Shochu, quite simply, is a flavorful, aromatic, usually clear distilled spirit with a rather low alcohol content: around 25 percent by volume, or 50 proof. "It's like Japanese Vodka. That's how I sometimes tell people to think of it," says Andrew Stover, sommelier at Sei in Penn Quarter. The restaurant and lounge carries about 20 Shochus, one of the region's largest selections.
The type of koji is another major factor in shochu's taste, and there are three: White koji creates a fruitier and gentler spirit, black koji creates a more robust taste, and yellow koji is somewhere in between.
The highest-quality Shochu, called honkaku ("authentic"), is single-distilled. In fact, the single distillation, at very low proof, is really what gives Shochu its unique aromas and flavors. Once you start distilling Shochu more than one time, it becomes . . . well, like Vodka.
My recent interest in Shochu was piqued by "Japanese Cocktails" (Chronicle), a new book by Yuri Kato, who is the founder of the Web site Cocktail Times. The author discusses how "the image of Shochu has drastically changed" in recent years as the spirit has grown popular, particularly among Japan's young and hip. At one point in the past decade, Shochu sales in Japan even surpassed Sake sales.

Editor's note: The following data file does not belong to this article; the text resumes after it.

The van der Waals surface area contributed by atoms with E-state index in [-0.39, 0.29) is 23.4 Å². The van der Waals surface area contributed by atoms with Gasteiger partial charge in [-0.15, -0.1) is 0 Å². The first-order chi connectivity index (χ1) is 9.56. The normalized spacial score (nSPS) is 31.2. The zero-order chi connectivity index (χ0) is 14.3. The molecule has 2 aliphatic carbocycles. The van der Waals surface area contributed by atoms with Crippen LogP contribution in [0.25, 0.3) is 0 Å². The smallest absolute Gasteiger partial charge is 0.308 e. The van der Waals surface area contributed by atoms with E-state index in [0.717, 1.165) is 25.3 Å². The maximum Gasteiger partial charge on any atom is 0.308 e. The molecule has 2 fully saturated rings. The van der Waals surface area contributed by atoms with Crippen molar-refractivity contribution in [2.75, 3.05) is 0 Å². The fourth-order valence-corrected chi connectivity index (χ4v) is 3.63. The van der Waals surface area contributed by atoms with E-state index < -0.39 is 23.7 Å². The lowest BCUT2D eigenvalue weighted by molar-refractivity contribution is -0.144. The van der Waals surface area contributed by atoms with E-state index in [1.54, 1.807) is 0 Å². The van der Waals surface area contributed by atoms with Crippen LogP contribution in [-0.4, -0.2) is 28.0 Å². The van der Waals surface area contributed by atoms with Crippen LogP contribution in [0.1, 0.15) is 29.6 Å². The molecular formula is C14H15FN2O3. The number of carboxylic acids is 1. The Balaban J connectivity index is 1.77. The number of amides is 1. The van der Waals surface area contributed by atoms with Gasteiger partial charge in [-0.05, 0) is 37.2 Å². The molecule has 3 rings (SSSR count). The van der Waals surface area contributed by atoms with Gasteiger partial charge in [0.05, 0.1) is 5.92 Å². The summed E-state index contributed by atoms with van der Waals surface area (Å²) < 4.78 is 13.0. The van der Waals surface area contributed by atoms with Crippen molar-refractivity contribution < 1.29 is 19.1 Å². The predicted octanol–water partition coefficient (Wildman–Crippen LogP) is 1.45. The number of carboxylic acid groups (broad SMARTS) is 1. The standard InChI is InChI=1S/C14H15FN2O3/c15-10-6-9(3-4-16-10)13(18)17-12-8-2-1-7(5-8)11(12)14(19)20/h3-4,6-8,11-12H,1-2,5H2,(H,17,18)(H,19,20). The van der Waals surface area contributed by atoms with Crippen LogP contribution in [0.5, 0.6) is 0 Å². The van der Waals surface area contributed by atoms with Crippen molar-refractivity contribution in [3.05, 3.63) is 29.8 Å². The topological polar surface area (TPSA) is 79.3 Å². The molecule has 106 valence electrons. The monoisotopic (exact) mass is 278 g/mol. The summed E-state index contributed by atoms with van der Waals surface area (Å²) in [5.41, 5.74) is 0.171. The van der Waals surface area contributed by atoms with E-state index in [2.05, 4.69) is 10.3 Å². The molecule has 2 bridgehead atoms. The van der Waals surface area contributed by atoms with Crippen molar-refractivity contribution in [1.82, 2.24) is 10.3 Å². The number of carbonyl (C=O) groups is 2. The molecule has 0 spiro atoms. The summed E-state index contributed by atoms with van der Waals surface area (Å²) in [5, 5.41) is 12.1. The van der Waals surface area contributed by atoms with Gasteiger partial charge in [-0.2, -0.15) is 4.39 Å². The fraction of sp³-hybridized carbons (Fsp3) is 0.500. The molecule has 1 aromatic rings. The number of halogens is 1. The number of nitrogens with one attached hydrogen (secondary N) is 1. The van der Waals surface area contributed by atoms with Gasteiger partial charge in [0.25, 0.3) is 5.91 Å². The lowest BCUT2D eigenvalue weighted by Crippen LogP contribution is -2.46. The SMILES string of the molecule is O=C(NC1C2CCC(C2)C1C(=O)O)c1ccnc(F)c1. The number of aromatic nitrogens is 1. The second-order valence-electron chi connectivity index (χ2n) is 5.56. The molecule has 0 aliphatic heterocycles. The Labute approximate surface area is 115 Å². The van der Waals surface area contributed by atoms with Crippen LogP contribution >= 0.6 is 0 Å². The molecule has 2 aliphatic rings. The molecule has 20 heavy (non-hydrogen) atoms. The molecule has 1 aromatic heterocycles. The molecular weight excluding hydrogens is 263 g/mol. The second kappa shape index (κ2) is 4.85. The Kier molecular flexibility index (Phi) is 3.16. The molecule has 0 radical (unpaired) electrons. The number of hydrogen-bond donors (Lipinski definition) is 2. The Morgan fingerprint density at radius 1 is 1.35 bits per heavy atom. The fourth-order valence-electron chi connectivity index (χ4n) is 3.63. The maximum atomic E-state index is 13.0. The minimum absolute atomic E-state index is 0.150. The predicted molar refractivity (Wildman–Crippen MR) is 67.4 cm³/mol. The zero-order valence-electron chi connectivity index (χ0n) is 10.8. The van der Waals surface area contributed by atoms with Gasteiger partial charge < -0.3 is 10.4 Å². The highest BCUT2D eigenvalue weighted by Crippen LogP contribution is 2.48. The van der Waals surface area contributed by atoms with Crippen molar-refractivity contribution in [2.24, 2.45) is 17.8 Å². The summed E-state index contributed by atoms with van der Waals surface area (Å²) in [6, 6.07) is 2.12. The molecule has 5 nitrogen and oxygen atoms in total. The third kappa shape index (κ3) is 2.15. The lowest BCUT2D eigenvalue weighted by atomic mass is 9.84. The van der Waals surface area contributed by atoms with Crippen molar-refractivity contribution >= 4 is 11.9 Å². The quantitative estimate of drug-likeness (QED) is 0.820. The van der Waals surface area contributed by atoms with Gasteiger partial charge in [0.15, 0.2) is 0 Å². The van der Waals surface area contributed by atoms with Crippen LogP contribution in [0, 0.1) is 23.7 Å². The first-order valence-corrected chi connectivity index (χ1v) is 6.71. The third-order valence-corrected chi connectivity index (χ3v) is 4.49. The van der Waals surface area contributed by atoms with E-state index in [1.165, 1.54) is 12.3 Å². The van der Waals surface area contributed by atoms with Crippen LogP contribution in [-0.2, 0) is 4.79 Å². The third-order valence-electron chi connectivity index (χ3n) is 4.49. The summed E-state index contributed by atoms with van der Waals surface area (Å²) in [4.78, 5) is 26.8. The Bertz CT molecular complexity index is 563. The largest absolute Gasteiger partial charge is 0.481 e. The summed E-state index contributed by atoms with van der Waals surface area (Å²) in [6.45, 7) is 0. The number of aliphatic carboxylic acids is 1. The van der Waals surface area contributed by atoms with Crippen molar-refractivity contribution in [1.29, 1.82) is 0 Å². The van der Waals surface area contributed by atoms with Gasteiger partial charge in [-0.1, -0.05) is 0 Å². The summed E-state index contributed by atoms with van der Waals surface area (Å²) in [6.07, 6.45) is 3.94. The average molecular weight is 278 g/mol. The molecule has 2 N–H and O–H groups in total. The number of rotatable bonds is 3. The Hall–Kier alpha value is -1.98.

Overall, Shochu provides an incredibly subtle taste experience. My favorites were the barley Shochus, which I felt best balanced robust flavor with the fruit and floral aromas: in particular, the racy Iichiko "Kurobin" (around $50) and the mellow Gokoo "Comfortable Sky" ($40), which is aged in oak barrels for three years and had a whiskeylike profile.
Another favorite was a rice Shochu called Hakushika "Naka Naka Nai" ($35 per 750 ml), which means something like "very limited." It is aged in cedar casks and has wonderful white-pepper notes. I also tasted a fascinating brown-sugar Shochu produced in Japan's Amami Islands. Sei carries one example of this type, and it tastes a lot like a low-proof Cachaca, the Brazilian cane spirit. In fact, the restaurant sometimes substitutes it for Cachaca in a drink called a Japanese Caipirinha.
In cocktails, Shochu offers a lower-proof alternative to many white spirits. The Silver Samurai recipe, for example, is a light mix of citrus, muddled cucumber, and barley or sweet potato Shochu. You'll understand it to be a wonderfully refreshing warm-weather drink in any language. (Washington Post)